Monday, April 10, 2006

Organic Food for Less

Chefs at many high-end restaurants prefer to whip up their culinary treats with the vivid flavors provided by organic produce and food products.

Many organic products are tastier and healthier than their conventional counterparts. Unfortunately for those of us on a tight budget, the eye-popping price tags often put organic foods out of reach.

But you don't have to carve up your budget to serve organic produce and food, said Craig Minowa, an environmental scientist with the Organic Consumers Association, a nonprofit industry group.

Through comparison shopping, bulk buying and creative networking, it's possible to purchase organic products at prices lower than those of below-standard produce. Shoppers can even work out direct purchase agreements with farmers who specialize in organic crops.

''There are multiple techniques for saving dollars when buying organic,'' Minowa said.

His first tip is familiar to thrifty shoppers. Use coupons and store specials to pick up organic items. Like their industry counterparts, health food stores have weekly specials and other promotions. By combining coupons with weekly specials, it's possible to purchase organic products at reasonable prices.


Buying in bulk or special ordering a large shipment of a specific item is also a frugal alternative. Many food cooperatives and health food stores will accept bulk or special order purchases from consumers, Minowa said.

And don't forget standard channels. Conventional supermarkets such as Publix also offer periodic sales on organic produce. Organic products at bulk rate prices are also available at big box outlets such as Costco.

You can also start your own buying club or food co-op with friends and neighbors, Minowa said. To take this route, he recommends several steps: establish a monthly meeting; draw up a group shopping list; and research buying channels. Your club can either make bulk purchases through an existing food co-op or establish direct connections with different organic food distributors.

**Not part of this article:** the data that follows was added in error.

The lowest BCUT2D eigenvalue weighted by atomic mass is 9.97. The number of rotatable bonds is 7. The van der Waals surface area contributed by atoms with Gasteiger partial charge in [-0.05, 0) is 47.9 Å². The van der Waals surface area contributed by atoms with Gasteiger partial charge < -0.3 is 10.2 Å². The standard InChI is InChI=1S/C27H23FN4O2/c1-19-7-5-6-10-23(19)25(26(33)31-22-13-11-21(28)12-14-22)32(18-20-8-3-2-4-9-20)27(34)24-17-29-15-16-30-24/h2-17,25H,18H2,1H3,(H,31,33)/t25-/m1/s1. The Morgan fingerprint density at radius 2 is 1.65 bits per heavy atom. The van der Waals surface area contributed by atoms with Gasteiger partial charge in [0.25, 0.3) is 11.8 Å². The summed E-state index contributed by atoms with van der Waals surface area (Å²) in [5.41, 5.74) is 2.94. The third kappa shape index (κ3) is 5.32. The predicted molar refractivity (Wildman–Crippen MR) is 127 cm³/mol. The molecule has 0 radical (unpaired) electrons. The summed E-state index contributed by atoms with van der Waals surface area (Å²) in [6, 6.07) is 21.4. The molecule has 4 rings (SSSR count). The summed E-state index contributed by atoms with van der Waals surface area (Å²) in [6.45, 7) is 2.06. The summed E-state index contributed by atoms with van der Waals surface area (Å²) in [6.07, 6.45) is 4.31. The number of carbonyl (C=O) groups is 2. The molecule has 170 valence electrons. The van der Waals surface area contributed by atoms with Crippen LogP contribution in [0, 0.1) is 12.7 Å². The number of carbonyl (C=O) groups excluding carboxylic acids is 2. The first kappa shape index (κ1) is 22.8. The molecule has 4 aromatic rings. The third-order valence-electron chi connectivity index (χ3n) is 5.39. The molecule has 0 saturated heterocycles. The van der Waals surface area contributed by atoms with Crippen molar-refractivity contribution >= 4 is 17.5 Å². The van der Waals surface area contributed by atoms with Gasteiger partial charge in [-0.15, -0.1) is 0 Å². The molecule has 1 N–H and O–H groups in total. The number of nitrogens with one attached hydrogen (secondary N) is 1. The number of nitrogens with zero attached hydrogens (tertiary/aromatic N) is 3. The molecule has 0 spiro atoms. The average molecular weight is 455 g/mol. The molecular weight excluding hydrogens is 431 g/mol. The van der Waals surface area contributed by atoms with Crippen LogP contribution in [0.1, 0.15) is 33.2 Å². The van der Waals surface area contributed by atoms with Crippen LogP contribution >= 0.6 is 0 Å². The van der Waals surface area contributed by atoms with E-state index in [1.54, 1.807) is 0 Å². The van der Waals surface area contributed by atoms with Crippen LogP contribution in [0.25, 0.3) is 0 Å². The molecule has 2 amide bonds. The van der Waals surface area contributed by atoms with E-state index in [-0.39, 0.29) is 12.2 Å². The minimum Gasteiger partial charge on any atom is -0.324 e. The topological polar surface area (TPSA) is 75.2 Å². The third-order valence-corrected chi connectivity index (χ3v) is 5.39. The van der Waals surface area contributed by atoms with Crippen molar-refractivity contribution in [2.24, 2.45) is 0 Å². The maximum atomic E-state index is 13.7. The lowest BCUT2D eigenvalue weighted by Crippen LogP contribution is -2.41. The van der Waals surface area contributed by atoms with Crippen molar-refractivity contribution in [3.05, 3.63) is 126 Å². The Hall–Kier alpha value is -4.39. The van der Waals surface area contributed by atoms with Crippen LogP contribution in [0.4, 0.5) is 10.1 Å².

Companies such as Blooming Prairie will send bulk buyers a catalog with special prices and discounts. Many organic distributors also operate websites with details about minimum orders and product range.


You can also go straight to the source by tapping into the network of organic farmers associated with the Community Supported Agriculture (CSA) system. Across the country, there are about 1,000 farmers enrolled in CSA. At varying rates, consumers pay a membership fee to a CSA farm and for that fee receive direct shipments of organic farm products.

The U.S. Department of Agriculture provides information about CSA farms throughout the country USDA CSA. Consumers can use the CSA database to locate a CSA farm close to their zip codes. You can also find local CSA listings by tapping into localharvest.

''This method [of buying organic food] has become very popular and very affordable,'' Minowa said.

1 comment:

Tim MMF said...

Good tips. I try to eat organic foods. I don't eat beef unless it has no antibiotics/rbst/rbgh same with milk.

I go to Whole Foods or Wild Oats usually. Never noticed organic stuff at Costco. I'll keep my eyes open now though! Thanks.